When Facebook Bought ConnectU From the Winklevii (Or, Parsing Legal Filings for Fun)
Earlier this week there was some confusion about outlets reporting that Tyler and Cameron Winklevoss had filed another lawsuit against Facebook CEO Mark Zuckerberg for stealing the social networking idea they had asked him to develop for them back when they were all students at Harvard. While the Daily Mail story on the matter has been taken offline, Radar posted a PDF court filing of a Facebook brief to the U.S. District Court in California, where the Winklevii had appealed their argument that the $65 million settlement they had extracted from Facebook was nonbinding and constituted securities fraud, given information Facebook had not shared with the brothers about its valuation.
The brief was actually filed back in June, and I found a better, watermark-free copy of it here on the Web site of the Winklevoss lawyers. Last night I took the time to read it in full, and it was surprisingly not boring.
Perhaps the most revelatory thing in the Facebook filing is that Facebook’s lawyers seem to be having fun with the case. Their writing is laden with imagery and over-the-top exasperation with the Winklevii’s allegedly poorly formed legal arguments. Here’s the dramatic intro to the brief:
This appeal arises from the settlement of rancorous litigation on two coasts. On one side were Appellees Facebook, Inc. and its founder and CEO Mark Zuckerberg. On the other side were the Appellants, who founded a failing competitor of Facebook’s called ConnectU. The CU Founders claimed that they had the idea for Facebook first, and Facebook stole their idea. Facebook denied those claims and, for its part, accused ConnectU and its Founders of unlawfully infiltrating its systems, stealing millions of email addresses, and then spamming them. During a global mediation, the parties signed a “Term Sheet and Settlement Agreement.” In the interest of achieving litigation peace, Facebook agreed to purchase ConnectU for [redacted] dollars and [redacted] shares of Facebook stock, one of the hottest startups in the world. Surrounded by a bevy of lawyers, the CU Founders signed the deal. Then they suffered a bout of settlers’ remorse. They ask this Court to relieve them of the deal they struck to plunge back into scorched-earth litigation.
Besides the writing, the other thing that’s interesting is the information about the terms of the relationship between Facebook and ConnectU. While the story has been simplified into a Hollywood-style betrayal as portrayed in “The Social Network,” the outcome of Zuckerberg and the Winklevii’s legal mediation is much less widely reported.
As part of its settlement with the Winklevoss twins, Facebook agreed to acquire their social network ConnectU (which they eventually did find someone to build), and has been “operating” it since Dec. 2008, the filing says (the site itself is offline).
Facebook contends that this earlier agreement to buy ConnectU was final, while the Winklevii are calling it a draft (their co-founder Divya Narendra has publicly said he’s moved past the Zuckerberg vendetta, though he’s mentioned in the filings as well).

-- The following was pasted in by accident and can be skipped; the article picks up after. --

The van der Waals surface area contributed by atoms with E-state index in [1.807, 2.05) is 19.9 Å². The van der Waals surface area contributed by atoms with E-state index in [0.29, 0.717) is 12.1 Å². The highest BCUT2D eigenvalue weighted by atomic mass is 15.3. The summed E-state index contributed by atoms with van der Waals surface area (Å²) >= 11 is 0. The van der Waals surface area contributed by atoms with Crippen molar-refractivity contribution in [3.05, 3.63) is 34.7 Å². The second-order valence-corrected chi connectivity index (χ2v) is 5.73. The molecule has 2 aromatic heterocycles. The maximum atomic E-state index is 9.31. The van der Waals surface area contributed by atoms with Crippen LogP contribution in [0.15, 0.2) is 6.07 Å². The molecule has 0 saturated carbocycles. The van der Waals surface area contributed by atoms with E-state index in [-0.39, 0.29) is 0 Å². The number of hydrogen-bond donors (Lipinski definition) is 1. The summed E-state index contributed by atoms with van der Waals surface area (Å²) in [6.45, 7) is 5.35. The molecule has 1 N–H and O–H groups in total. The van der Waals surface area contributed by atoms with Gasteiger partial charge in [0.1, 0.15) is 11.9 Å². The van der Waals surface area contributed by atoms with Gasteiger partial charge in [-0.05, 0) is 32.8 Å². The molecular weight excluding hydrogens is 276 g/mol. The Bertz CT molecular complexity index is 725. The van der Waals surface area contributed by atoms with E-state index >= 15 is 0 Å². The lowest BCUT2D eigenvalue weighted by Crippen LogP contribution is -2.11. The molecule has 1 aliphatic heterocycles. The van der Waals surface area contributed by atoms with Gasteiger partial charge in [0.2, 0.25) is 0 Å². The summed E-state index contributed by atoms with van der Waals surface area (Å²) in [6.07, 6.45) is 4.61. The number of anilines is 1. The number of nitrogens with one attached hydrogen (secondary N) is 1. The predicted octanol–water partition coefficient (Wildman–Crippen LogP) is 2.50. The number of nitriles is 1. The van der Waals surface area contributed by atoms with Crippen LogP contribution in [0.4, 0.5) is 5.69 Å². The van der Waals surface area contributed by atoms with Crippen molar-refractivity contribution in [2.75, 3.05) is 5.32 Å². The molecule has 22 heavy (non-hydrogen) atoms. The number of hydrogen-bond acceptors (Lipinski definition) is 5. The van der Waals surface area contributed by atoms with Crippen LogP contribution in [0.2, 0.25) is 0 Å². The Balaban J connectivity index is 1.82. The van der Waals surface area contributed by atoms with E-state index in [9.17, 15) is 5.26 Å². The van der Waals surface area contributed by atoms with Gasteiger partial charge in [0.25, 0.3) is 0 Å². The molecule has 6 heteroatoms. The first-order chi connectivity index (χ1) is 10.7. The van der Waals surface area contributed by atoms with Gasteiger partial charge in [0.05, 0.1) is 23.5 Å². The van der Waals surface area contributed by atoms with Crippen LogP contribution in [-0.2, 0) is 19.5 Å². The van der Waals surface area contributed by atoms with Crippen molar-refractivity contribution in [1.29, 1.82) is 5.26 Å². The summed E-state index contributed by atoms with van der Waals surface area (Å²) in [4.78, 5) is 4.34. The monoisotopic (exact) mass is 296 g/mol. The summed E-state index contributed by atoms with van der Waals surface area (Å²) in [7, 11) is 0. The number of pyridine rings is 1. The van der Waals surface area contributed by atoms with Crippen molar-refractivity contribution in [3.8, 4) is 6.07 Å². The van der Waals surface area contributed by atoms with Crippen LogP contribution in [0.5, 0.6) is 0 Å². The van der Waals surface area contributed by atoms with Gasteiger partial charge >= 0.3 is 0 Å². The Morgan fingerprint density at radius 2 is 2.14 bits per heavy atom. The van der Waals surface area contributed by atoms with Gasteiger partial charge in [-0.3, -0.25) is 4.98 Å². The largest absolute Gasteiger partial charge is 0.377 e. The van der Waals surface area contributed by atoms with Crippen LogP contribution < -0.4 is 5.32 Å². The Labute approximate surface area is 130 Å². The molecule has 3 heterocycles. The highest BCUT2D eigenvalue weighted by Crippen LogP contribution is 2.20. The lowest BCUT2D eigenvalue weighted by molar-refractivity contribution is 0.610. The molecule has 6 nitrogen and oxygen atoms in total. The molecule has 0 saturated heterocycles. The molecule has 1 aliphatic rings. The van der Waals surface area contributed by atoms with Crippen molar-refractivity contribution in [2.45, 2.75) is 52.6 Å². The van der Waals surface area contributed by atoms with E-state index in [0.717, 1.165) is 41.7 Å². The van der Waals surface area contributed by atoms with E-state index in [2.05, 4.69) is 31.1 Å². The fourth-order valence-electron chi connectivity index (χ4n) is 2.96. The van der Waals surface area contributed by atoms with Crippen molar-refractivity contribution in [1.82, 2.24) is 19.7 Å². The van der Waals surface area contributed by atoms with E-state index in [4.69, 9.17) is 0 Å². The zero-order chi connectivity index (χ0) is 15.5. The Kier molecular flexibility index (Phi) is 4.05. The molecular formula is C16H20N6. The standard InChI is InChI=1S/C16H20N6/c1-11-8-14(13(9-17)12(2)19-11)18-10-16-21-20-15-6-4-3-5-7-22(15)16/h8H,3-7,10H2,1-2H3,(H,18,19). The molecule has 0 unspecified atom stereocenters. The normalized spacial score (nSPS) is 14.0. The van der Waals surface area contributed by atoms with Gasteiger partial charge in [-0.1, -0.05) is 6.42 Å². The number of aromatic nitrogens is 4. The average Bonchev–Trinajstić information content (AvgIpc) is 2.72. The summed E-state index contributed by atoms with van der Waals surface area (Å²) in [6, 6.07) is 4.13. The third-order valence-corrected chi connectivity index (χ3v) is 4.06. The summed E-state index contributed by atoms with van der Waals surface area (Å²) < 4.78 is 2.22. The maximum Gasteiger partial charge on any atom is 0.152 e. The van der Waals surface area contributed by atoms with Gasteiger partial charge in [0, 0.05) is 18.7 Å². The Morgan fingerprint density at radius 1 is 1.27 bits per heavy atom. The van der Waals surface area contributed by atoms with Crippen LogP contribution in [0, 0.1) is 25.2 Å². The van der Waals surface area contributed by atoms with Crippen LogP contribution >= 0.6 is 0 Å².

The settlement came after closed-door professional mediation in February 2008. Facebook says it’s outraged that the Winklevii and their lawyers are bringing conversations from mediation back into the appeal, because all involved were sworn to confidentiality.
(You can also read the ConnectU appeal brief for the case to which Facebook was responding. However the bits from the mediation that were supposed to be confidential have been blacked out.)
But after the settlement, ConnectU came back to the table asking for its share to be revalued. It had originally negotiated using a publicly reported valuation from when Microsoft invested in Facebook, rather than an internal valuation from around the same time that would have priced the shares much lower ($8.88 versus $35.90). A revaluation of the shares to a smaller amount would give the twins a larger stake in the company.
And also, the Winklevii wanted the transaction to be labeled a merger instead of an acquisition so they could avoid paying some taxes on it.
Facebook replied in the June brief, again in remarkably florid fashion:
“First, the CU Founders try to leave this Court with the impression that the only valuation figure they knew was the $15 billion figure from the Microsoft press release, and that they, therefore, had reason to enshrine it as gospel. They also portray the one 409A valuation on which they rely here as some seismic event in the life of the company, as if an unexpected bolt of lightning from on high emblazoned $8.88 onto a couple of tablets. Both the impressions are false.”
Facebook, by the way, to add insult to injury, says the internal valuation of its shares at the time of the Microsoft investment was actually even lower than the Winklevoss lawyers are arguing: Six days before the Microsoft transaction, Facebook had filed a document valuing employee stock options at just $6.61.
The attorney who signed the Facebook brief is Monte Cooper of Orrick, an intellectual property specialist. I hope he also writes novels in his spare time.
Please see the disclosure about Facebook in my ethics statement.